Whittell gets another drill
The small cardboard box goes unnoticed by the student as she reaches into her locker. The explosion throws her body across the hall. A teacher from a nearby classroom rushes to the fire alarm, and the drill begins.
The burns and nails sticking out of Sarah VanCleemput’s face looked realistic, but it was all just for effect. There was no explosion, but Tahoe Douglas firefighters were interested in finding out what-if.
“We’re not here to try to trick anyone,” said Assistant Chief Bruce VanCleemput, and Sarah’s father. “We just want to take them beyond a normal fire drill.”
Tuesday’s scenario at George Whittell High School was a follow-up to drills held in the fall at all three Douglas County lake schools. VanCleemput put principals to the test with real-life scenarios. Firefighters asked tough questions, hid students and waited to see how long it took administrators to notice, and forced the principals to think beyond the drill. The results pointed out crucial mistakes that could be made in the face of a real emergency.
“I can see we still have a way to go, but it is a definite improvement,” said Whittell’s Principal Larry Snyder as students filed back in the building. “In the two years I’ve been here this is the fastest we’ve done.”
In October the scenario was a fire started in the home economics room. As fire trucks pulled into the parking lot, students were moving back into the classrooms. A janitor, thinking the alarm was a student prank, had already reset it. One student found wandering the halls was never noticed as missing by the staff.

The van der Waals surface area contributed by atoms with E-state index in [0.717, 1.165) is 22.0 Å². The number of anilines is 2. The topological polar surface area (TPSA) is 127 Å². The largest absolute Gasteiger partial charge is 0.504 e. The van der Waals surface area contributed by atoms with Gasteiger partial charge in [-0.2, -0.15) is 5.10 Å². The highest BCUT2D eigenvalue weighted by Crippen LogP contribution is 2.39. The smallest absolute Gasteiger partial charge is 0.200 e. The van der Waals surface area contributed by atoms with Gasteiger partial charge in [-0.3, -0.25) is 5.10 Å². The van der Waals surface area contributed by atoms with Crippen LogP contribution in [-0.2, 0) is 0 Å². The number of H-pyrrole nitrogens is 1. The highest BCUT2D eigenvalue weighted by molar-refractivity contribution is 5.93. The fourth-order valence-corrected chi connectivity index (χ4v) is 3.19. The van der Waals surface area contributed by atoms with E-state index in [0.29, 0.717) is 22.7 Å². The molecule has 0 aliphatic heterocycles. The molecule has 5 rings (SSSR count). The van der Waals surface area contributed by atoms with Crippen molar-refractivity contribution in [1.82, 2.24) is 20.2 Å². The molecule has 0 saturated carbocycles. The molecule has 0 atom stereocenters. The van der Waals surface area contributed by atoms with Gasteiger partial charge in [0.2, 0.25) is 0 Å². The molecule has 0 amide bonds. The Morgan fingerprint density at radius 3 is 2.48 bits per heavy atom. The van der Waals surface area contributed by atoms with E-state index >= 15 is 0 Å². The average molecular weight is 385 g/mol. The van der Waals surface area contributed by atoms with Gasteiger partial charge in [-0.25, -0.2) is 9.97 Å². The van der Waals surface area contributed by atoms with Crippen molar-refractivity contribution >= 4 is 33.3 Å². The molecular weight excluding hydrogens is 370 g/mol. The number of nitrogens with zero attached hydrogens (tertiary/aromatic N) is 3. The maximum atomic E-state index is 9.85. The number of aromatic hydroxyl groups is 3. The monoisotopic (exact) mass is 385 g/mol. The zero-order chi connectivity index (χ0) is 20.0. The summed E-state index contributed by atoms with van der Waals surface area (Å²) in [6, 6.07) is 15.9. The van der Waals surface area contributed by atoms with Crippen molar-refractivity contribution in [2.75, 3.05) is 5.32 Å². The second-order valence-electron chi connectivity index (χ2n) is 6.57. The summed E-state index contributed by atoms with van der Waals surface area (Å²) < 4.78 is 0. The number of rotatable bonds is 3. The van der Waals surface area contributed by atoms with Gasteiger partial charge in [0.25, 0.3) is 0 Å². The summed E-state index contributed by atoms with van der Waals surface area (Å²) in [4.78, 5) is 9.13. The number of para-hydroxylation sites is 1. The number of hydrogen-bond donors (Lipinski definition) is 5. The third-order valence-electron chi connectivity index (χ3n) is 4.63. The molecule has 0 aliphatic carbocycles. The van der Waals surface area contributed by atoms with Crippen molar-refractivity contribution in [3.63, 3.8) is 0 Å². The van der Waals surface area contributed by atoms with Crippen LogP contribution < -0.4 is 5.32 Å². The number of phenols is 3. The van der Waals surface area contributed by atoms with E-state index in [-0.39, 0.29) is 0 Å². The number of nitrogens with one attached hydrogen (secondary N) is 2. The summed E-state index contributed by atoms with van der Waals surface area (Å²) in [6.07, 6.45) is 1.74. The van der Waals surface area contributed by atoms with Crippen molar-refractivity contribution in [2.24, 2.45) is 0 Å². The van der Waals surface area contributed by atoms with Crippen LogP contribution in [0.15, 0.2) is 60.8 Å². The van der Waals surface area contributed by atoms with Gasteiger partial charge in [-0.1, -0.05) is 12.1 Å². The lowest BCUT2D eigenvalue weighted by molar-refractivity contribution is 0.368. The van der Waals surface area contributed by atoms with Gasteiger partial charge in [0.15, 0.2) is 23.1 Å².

As the fire trucks pulled in Tuesday the building was evacuated and all students accounted for. A teacher was stationed at the gate to keep more people from entering the scene. And Snyder had a teacher, equipped with a radio, stationed at each side of the building.
Division Chief Guy Moss coached Snyder through the exercise pointing out things Snyder would probably be expected to deal with in a real bomb situation – including: parents wanting information, students attempting to get things from the building or their cars, transportation and food needs for the students and communication.
Once again fire officials stressed the importance of having a list of students’ phone numbers, and other agencies that Snyder might need to contact.
“Every emergency is going to be different and you are never going to be 100 percent prepared,” Moss said. “But, with drills like this we can improve.”
A similar drill was conducted at Zephyr Cove Elementary School Monday, and Kingsbury Middle School will get its chance today.
“I’m impressed with the changes,” VanCleemput said. “We still have things to work on, but we’re moving in the right direction.”
Zephyr Cove Principal Dr. William Robison said it’s unfortunate that it has become necessary for schools to go to a heightened level of preparedness.
“In today’s world you never know what you’re going to be faced with. We want kids to know school is a safe place to learn.”
VanCleemput said the drills would again be followed up with a meeting to discuss and tighten emergency plans.
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